2. Get each person to place a mark on the crossbar to indicate where they would rate the event between 0 and 10.
  3. Give each person three sticky notes to write down three things they regard as positive about the event. Stick these on the right-hand side of the goal post.
  4. Using three more sticky notes (a different colour provides a visual contrast), ask each person to write down a maximum of three negatives associated with the event. Stick these on the left-hand side of the goal posts.
  5. Taking into account the positive and negative points, assign a group mark as to how you would rate the event. It is possible for the group mark to vary considerably from first round marks -– it’s okay to alter your opinion! Write this number above the crossbar.
  6. Below the crossbar, list the collective ideas from the group about how to improve future events (see diagram B).  

Goalpost diagram.

Reflecting on progress as a group

 In addition to evaluating specific events, a periodic review of your overall progress as a group can produce many helpful insights and generate a sense of achievement. The following technique may be useful.

Taking stock of the past and charting the future

This technique uses a timeline as a focal point for a group reviewing its achievements to date and looking at ‘where to from here’.

Time: 2 hours.

Materials: A1 flipchart sheets, sellotape, Blu-tack, black, red and blue marker pens, large wall to pin sheets to, or a series of oblong tables that can be joined end to end.

Preparation: Join four A1 sheets horizontally end to end along the wall or table. Draw a line horizontally down the middle of the joined sheets. Mark the date the group began near the left hand end and the current date near the right hand end. Leave enough space for items that happened before the group started or for items in the future. 

Reflecting progress diagram. 

Set up a table to the side with any relevant information about the group’s work – displays, past meeting minutes, the current or past action plans, photos, media clippings etc.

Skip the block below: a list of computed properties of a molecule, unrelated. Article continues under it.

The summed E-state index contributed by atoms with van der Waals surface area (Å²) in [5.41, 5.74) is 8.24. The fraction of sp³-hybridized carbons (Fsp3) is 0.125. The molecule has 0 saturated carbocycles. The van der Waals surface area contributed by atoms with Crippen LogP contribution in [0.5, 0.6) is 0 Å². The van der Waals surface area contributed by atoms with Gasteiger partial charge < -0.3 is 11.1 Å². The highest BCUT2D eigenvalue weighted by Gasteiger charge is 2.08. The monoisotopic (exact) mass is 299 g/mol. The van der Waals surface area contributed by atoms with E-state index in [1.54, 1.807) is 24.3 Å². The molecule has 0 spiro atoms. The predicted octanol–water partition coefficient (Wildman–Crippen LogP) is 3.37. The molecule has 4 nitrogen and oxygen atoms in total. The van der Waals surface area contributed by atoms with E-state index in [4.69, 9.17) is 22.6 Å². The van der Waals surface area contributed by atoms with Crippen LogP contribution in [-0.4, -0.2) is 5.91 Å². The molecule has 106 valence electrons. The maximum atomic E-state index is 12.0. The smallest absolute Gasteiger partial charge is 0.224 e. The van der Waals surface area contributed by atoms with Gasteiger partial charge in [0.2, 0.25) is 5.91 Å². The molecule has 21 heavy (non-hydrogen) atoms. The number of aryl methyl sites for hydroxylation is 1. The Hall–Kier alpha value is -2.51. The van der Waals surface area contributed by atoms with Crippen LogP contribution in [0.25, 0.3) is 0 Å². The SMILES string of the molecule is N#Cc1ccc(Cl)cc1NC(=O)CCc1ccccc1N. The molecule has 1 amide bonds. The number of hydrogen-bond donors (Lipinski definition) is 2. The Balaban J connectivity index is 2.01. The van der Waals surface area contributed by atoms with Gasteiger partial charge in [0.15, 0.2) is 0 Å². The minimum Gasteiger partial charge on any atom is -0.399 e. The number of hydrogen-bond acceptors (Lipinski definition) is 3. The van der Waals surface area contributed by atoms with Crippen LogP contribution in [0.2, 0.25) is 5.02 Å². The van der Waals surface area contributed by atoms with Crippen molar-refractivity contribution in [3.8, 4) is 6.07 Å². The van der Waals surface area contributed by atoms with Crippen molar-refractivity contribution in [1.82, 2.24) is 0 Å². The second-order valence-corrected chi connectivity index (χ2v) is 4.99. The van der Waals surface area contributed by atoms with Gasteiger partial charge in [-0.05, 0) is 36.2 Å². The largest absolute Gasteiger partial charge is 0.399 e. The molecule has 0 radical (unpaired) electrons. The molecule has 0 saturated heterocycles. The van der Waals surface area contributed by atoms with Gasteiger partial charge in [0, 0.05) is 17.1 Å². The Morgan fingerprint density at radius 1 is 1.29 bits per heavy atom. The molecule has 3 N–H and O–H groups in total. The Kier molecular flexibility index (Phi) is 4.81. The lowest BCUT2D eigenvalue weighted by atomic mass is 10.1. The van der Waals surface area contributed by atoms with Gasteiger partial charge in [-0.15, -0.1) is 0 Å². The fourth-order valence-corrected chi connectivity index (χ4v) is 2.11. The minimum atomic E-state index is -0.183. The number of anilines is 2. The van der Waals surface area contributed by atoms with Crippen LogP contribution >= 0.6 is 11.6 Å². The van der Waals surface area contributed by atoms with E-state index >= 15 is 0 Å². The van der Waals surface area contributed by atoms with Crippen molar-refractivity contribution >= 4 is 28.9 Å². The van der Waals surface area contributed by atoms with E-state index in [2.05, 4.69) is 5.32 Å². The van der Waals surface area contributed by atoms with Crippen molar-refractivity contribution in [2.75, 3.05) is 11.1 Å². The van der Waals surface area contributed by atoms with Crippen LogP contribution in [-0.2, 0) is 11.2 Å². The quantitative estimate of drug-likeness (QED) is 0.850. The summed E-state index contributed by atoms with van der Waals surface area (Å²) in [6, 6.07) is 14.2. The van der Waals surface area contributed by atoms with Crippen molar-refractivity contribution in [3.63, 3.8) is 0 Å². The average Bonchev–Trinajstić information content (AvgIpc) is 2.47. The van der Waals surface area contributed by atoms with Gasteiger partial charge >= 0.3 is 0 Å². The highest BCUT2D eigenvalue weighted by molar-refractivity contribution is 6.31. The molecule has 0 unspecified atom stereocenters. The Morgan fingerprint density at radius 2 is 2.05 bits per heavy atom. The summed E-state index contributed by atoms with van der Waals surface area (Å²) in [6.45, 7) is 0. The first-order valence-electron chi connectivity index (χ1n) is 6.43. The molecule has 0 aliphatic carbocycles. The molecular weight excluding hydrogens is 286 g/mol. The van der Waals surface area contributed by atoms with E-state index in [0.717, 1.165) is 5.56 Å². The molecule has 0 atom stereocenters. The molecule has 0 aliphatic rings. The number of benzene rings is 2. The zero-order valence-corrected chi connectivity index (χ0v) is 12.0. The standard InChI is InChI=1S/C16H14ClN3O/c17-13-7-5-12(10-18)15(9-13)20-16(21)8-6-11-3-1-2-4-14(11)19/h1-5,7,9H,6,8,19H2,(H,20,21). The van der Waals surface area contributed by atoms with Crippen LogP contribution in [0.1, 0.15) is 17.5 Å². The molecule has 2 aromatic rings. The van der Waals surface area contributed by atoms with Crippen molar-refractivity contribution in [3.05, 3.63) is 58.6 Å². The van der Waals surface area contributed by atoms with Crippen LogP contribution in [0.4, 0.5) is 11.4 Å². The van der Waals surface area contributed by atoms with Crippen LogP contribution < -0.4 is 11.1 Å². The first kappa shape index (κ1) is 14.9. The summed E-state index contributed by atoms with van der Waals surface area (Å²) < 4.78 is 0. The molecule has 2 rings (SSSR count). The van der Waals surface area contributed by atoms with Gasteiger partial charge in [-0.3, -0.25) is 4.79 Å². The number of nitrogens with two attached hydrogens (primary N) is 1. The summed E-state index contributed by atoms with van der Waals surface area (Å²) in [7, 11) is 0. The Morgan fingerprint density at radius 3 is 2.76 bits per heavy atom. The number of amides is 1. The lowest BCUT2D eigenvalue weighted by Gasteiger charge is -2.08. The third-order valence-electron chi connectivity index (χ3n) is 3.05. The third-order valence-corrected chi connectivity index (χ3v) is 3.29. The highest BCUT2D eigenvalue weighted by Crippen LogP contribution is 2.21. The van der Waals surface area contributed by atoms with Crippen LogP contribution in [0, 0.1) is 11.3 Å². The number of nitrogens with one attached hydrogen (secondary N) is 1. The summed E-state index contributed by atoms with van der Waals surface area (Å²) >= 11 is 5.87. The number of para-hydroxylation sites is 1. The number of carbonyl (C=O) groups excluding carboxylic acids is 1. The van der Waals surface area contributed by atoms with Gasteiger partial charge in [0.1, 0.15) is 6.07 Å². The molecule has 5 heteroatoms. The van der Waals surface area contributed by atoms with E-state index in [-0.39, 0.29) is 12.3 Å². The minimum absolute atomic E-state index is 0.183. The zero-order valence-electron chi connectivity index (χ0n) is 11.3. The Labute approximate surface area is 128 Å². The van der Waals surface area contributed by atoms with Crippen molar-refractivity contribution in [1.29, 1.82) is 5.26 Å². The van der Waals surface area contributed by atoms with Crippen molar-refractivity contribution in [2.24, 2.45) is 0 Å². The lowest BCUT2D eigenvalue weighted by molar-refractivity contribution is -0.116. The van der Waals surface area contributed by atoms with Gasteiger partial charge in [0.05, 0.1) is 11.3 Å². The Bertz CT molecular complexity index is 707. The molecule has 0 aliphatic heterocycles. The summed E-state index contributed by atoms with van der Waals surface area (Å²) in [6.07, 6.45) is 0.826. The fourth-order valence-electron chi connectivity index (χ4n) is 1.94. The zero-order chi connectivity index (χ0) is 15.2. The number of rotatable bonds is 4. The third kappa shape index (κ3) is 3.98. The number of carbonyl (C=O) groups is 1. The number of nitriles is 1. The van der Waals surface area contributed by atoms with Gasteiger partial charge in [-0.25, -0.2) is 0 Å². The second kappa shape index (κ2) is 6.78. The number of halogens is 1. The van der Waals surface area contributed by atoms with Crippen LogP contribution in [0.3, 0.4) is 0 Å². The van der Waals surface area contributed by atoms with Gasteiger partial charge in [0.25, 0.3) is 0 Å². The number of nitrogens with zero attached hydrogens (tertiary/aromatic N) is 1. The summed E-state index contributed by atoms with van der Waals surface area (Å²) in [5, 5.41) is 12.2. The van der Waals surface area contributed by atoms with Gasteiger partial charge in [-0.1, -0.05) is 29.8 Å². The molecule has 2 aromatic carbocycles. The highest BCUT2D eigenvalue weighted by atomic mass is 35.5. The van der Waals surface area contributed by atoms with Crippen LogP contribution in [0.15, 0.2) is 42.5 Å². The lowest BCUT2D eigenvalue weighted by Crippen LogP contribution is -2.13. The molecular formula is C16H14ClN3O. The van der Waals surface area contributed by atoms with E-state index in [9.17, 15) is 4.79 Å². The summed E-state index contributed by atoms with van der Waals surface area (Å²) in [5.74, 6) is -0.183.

Follow the workshop process below.

Recap on past activities (30 minutes)

  1. The facilitator asks questions to help the group identify its past actions. Remind people to use the information on display as required.
  2. Everyone takes a black felt pen and writes past actions on the timeline at the appropriate place. Alternatively, people work in pairs, or a couple of people write as instructed by others.

Attend to feelings (30 minutes)

  1. The facilitator asks questions that help people elicit feelings arising from the experience – highlights, low points, frustrations, satisfaction, inspiration.
  2. People use a red pen to circle high points and a blue pen for low points.

Re-evaluate the experience (30 minutes)

  1. The facilitator asks the group questions that will uncover new or improved skills, understanding and knowledge as a result of what the group has done – for example, ‘What did the highlights teach us about working together as a group? What did the low points teach us?’
  2. Record key points on flipchart paper below the timeline, using a symbol to link points to the timeline where appropriate.

Identify possible actions (30 minutes)

  1. The facilitator asks the group questions to identify additional areas for work or examination – ‘What does our review suggest we should do differently as a group?’’
  2. The facilitator asks the group questions to identify how the skills or knowledge gained will be applied – ‘What does our review suggest are the next steps for our group/project?’
  3. The facilitator asks the group questions to clarify what other resources are needed – ‘What support might we need to do this?’
  4. Record key points on the flipchart paper, using a symbol to link points to the timeline where appropriate. 


Group structures